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The history of music is traditionally the story of the lives and contributions of individual composers. Or it is the story of various strands such as the emergence of sonata form or the elaboration of harmonic theory. Things every professional Musical Instruments
Musical Instruments
(Wikimedia Commons)
musician needs to know.

For a casual aficionado such as I, the historical context is equally as interesting, especially during the “early modern” period (as historians call it) which coincided with the artistic Baroque. Politically and culturally, it was largely the making of the western world we know today, and not coincidentally a formative period for both the technical understanding and aesthetic beliefs we have about music — not to mention the other arts.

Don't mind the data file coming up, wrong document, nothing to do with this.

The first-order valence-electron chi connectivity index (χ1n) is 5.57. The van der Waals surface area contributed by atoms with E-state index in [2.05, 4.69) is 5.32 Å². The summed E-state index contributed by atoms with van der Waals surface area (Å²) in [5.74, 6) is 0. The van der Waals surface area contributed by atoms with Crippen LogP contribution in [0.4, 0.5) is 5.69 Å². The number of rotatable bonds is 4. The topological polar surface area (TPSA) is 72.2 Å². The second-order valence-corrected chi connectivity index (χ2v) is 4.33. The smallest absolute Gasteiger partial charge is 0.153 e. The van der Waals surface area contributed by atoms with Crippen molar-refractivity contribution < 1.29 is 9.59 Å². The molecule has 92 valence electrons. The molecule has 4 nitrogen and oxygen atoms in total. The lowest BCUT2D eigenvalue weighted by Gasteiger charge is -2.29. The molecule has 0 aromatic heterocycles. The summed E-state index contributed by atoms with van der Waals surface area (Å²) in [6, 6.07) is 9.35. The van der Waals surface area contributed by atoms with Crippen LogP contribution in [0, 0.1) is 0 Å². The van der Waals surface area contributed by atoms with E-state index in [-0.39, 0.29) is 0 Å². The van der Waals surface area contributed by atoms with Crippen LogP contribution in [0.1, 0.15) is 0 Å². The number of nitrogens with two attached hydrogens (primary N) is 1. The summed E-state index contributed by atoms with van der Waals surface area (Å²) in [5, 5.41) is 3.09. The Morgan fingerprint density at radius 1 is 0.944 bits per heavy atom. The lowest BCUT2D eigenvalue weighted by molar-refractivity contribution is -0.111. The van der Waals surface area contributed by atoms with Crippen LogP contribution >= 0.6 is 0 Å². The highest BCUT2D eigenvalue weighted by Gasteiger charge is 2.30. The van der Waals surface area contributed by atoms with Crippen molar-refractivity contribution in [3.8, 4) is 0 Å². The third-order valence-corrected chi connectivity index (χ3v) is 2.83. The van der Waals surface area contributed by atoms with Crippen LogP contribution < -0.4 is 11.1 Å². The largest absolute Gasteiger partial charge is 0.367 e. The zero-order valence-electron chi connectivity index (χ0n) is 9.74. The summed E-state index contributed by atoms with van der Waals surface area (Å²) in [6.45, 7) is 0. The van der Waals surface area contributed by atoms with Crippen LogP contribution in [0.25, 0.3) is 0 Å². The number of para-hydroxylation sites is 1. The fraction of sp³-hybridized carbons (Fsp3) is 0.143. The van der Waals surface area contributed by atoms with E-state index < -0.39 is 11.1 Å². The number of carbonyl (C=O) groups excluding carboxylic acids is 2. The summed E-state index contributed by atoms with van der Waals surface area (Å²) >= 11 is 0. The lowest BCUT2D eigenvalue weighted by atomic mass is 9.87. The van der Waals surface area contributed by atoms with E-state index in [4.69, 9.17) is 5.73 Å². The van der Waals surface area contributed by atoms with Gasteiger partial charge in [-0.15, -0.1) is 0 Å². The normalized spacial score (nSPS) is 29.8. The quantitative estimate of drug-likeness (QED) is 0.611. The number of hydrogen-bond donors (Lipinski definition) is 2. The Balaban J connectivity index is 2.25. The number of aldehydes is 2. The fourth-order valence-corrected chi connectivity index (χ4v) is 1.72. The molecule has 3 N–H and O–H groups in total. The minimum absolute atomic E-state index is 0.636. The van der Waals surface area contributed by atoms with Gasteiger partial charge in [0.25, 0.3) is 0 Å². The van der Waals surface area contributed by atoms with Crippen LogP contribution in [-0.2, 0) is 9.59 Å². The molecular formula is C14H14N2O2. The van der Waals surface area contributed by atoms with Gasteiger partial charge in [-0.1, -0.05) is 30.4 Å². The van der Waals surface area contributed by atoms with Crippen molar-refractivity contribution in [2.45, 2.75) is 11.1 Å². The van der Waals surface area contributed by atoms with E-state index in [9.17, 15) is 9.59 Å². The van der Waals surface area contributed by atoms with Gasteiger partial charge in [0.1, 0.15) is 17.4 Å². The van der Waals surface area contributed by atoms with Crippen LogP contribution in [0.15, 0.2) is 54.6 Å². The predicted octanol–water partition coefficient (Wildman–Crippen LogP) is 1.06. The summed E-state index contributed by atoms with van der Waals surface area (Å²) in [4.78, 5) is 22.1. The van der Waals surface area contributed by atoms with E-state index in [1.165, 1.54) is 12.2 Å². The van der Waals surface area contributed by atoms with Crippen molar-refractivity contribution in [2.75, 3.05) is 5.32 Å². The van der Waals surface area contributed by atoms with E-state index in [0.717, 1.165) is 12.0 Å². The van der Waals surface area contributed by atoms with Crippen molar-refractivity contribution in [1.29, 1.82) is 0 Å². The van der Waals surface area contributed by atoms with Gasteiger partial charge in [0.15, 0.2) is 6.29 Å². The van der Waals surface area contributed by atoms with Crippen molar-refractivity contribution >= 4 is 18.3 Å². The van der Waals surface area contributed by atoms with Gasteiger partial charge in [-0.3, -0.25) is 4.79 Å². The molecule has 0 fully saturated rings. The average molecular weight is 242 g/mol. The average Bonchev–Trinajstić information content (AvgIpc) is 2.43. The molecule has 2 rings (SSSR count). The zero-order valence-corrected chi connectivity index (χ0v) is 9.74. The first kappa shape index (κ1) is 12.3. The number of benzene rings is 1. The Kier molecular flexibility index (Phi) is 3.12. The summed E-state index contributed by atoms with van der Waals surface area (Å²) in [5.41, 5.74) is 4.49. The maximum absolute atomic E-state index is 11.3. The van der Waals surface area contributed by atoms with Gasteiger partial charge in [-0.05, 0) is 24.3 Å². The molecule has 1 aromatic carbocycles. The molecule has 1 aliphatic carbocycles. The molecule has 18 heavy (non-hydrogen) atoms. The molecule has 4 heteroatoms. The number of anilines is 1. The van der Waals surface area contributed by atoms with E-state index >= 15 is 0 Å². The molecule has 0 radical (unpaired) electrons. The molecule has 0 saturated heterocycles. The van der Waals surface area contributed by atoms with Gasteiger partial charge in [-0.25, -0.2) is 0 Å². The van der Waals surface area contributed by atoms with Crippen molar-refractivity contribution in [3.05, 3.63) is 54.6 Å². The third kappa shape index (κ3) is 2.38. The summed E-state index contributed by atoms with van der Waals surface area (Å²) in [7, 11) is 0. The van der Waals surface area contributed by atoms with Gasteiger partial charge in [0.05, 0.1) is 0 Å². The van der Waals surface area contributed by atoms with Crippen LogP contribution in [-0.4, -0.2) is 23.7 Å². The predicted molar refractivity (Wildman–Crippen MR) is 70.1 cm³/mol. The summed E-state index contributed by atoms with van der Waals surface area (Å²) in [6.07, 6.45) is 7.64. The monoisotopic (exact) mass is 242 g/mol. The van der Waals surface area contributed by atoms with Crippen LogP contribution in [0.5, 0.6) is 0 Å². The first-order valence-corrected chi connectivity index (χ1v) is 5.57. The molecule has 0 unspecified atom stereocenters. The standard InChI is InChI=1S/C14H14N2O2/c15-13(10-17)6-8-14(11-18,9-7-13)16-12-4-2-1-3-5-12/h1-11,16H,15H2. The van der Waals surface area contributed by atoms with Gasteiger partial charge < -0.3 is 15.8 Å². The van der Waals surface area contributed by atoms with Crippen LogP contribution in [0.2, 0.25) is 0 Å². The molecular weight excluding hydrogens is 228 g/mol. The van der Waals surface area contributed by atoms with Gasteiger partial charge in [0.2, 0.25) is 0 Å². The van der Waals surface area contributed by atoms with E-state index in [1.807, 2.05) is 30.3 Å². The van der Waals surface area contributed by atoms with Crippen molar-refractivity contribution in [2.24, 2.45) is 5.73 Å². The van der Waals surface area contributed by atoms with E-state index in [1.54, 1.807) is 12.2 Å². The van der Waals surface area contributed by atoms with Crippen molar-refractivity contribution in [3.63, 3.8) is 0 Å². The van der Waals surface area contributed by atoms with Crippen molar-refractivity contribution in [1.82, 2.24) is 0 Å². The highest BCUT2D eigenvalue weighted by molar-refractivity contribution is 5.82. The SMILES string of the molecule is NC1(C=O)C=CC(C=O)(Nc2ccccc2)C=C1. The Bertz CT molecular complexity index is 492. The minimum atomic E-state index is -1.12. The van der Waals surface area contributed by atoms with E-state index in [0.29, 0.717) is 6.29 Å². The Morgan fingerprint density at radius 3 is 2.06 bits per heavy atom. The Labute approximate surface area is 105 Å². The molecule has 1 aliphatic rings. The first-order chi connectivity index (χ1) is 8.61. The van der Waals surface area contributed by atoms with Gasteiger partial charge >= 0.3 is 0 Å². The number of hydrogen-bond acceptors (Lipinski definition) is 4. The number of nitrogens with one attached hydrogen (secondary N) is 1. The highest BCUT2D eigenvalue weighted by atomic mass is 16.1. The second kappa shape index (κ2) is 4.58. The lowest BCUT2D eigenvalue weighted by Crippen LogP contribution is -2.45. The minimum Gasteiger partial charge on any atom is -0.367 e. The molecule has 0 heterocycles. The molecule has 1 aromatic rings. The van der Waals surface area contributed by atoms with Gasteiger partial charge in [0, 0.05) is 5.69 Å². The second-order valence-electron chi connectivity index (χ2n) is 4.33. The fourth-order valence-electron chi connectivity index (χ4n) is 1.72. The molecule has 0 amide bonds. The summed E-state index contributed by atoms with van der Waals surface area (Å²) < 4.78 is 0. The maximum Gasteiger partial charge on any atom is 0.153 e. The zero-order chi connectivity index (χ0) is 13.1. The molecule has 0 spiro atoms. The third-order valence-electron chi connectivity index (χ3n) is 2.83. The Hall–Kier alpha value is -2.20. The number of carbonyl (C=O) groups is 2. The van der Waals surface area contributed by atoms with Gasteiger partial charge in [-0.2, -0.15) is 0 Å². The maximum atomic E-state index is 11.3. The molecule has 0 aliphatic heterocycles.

I am neither musician nor historian: frustrated musicologist perhaps. Across the site are personal notes and thoughts on Baroque music in particular, along with some other oddities, that I hope others may find entertaining or useful. I don’t believe you need more than a rudimentary understanding of musical notation: the gist of a passage is more important than the actual notes. I am personally guilty of all translations unless otherwise indicated (albeit with lots of help from various sources), and the glossary may help refresh your memory with non–technical descriptions if needed. Comments and corrections are welcome.

— M.

The Notes ⇒

Contact me: webmaster@baroquenotes.info